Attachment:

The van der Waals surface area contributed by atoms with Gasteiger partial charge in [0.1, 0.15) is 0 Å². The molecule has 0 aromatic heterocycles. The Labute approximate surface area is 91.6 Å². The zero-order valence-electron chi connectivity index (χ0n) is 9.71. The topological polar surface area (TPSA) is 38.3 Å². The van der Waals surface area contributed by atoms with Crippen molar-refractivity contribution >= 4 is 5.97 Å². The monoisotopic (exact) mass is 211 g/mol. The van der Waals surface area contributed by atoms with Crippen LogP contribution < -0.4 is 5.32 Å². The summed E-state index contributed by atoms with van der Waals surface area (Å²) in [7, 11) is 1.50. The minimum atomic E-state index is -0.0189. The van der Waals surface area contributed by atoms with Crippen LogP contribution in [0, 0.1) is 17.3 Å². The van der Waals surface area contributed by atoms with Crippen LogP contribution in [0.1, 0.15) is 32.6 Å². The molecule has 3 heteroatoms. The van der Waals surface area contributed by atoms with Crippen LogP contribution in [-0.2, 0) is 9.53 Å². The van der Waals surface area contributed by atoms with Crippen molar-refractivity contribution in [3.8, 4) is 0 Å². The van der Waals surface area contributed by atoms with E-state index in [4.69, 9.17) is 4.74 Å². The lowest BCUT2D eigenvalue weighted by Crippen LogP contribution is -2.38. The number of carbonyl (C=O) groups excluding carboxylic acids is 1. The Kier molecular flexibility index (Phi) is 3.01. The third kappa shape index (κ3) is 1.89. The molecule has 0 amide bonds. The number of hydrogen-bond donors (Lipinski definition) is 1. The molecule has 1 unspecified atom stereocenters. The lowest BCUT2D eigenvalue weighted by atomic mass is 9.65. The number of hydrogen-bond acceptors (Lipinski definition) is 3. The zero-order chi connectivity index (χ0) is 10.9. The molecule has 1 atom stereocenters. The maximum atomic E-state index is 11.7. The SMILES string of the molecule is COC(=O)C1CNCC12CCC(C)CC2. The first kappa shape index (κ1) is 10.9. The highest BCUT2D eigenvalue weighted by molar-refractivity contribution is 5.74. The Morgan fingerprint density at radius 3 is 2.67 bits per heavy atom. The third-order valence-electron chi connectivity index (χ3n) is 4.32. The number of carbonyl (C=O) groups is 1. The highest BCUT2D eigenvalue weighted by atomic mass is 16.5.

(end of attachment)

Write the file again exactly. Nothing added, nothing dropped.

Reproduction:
The van der Waals surface area contributed by atoms with Gasteiger partial charge in [0.1, 0.15) is 0 Å². The molecule has 0 aromatic heterocycles. The Labute approximate surface area is 91.6 Å². The zero-order valence-electron chi connectivity index (χ0n) is 9.71. The topological polar surface area (TPSA) is 38.3 Å². The van der Waals surface area contributed by atoms with Crippen molar-refractivity contribution >= 4 is 5.97 Å². The monoisotopic (exact) mass is 211 g/mol. The van der Waals surface area contributed by atoms with Crippen LogP contribution < -0.4 is 5.32 Å². The summed E-state index contributed by atoms with van der Waals surface area (Å²) in [7, 11) is 1.50. The minimum atomic E-state index is -0.0189. The van der Waals surface area contributed by atoms with Crippen LogP contribution in [0, 0.1) is 17.3 Å². The van der Waals surface area contributed by atoms with Crippen LogP contribution in [0.1, 0.15) is 32.6 Å². The molecule has 3 heteroatoms. The van der Waals surface area contributed by atoms with Crippen LogP contribution in [-0.2, 0) is 9.53 Å². The van der Waals surface area contributed by atoms with Crippen molar-refractivity contribution in [3.8, 4) is 0 Å². The van der Waals surface area contributed by atoms with E-state index in [4.69, 9.17) is 4.74 Å². The lowest BCUT2D eigenvalue weighted by Crippen LogP contribution is -2.38. The number of carbonyl (C=O) groups excluding carboxylic acids is 1. The Kier molecular flexibility index (Phi) is 3.01. The third kappa shape index (κ3) is 1.89. The molecule has 0 amide bonds. The number of hydrogen-bond donors (Lipinski definition) is 1. The molecule has 1 unspecified atom stereocenters. The lowest BCUT2D eigenvalue weighted by atomic mass is 9.65. The number of hydrogen-bond acceptors (Lipinski definition) is 3. The zero-order chi connectivity index (χ0) is 10.9. The molecule has 1 atom stereocenters. The maximum atomic E-state index is 11.7. The SMILES string of the molecule is COC(=O)C1CNCC12CCC(C)CC2. The first kappa shape index (κ1) is 10.9. The highest BCUT2D eigenvalue weighted by molar-refractivity contribution is 5.74. The Morgan fingerprint density at radius 3 is 2.67 bits per heavy atom. The third-order valence-electron chi connectivity index (χ3n) is 4.32. The number of carbonyl (C=O) groups is 1. The highest BCUT2D eigenvalue weighted by atomic mass is 16.5.